The Avengers (2012)
These movies all culminated in this final movie of the MCU’s Phase One, arguably one of the series’ best. In the main plotline, the Tesseract activates and opens a wormhole, allowing Loki to reach Earth. He then takes possession of the cube and enslaves the main scientist working on the Tesseract and a few agents, including Hawkeye.

Romanoff recruits Dr. Bruce Banner (the Hulk, played by Ruffalo), Agent Phil Coulson (Clark Gregg) recruits Stark, and Fury approaches Rogers as part of the Avengers Initiative. The group works together to capture Loki and the Tesseract before Thor frees his adoptive brother, attempting in vain to convince Loki to abandon the plan. The group disagrees how to approach the problem, coming up with a solution just in time to knock sense into Hawkeye and fight off Loki and the incoming waves of aliens. There is a lot more to it, but that is the basic gist that sets up what is to come.

Phase Two Solo Movies (2013-2014)
The first movie of Phase Two, “Iron Man 3,” focused mostly on Tony Stark’s reactions to the Battle of New York and addressed PTSD and anxiety. While it was a good movie important for story and character development, it did not propel the overarching plot with new details.

Meanwhile, “Thor: The Dark World” introduced the lynchpin of the MCU: the Infinity Stones.

This second film of the Captain America franchise revived Barnes – this time as the Winter Soldier, a super-powered assassin from villainous group Hydra set to eradicate Cap and crew. With the help of Sam Wilson’s Falcon (Anthony Mackie) and Romanoff, the crew eventually confronts the Winter Soldier, who has flashes of remembering his past before escaping.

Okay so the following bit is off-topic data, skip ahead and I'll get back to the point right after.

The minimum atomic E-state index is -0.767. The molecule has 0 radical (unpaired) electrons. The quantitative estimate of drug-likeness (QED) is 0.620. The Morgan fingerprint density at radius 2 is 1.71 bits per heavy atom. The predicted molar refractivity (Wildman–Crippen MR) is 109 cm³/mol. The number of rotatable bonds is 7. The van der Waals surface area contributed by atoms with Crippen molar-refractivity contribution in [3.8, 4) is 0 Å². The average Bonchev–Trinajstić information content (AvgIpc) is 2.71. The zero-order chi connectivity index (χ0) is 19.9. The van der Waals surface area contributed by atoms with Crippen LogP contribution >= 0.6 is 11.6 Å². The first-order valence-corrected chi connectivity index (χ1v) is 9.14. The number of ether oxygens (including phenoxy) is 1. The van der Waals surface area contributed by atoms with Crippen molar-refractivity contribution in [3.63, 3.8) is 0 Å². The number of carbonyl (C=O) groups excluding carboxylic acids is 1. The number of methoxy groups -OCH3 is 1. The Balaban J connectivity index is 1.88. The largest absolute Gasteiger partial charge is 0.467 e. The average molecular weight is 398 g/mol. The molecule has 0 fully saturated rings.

At the end of the movie, with S.H.I.E.L.D. in disarray, Romanoff and Fury look to pick up the pieces while Rogers and Wilson set out to find Barnes.

Guardians of the Galaxy (2014)
The second ensemble-style movie group of the MCU, this James Gunn movie focuses on some of the lesser known heroes forming a misfit group set out to save the world. Starring Chris Pratt, Zoe Saldana, Dave Batista, Bradley Cooper and Vin Diesel, the Guardians work together to keep a potential Infinity Stone away from the main villain Ronan (Lee Pace).

On top of this, however, it furthers the plot surrounding the stones and introduces one of the greater villains in the series: Thanos (Josh Brolin). While not explicitly shown in other films up to now, the eternal superhuman will play a major role in later movies.

Avengers: Age of Ultron (2015)
This second of the Joss Whedon-directed ensemble movies brought together the heroes who would eventually come together in the next Captain America movie. Scarlet Witch (Elizabeth Olsen) and Vision (Paul Bettany) join the crew throughout their missions.

However, the movie also sows the seeds of discontent within the Avengers that will set up the next Captain America movie. The group’s disconnect over how to approach the damage caused in their fighting will later arise in future installments.

Captain America: Civil War (2016)
Phase Three started with a bang with this blockbuster effort, following up with the inclusion of Ant-Man (Paul Rudd) after his solo movie that closed out Phase Two. The discord within the team led to a fracturing, with the heroes taking sides with either Iron Man or Cap.

The Winter Soldier makes another appearance in this movie in what plans to be his redemption arc. Other new players in the Avengers game include Black Panther (Chadwick Boseman) and Spider-Man (Tom Holland). However, the end of the movie left audiences wondering if the superhero troupe had fractured beyond repair.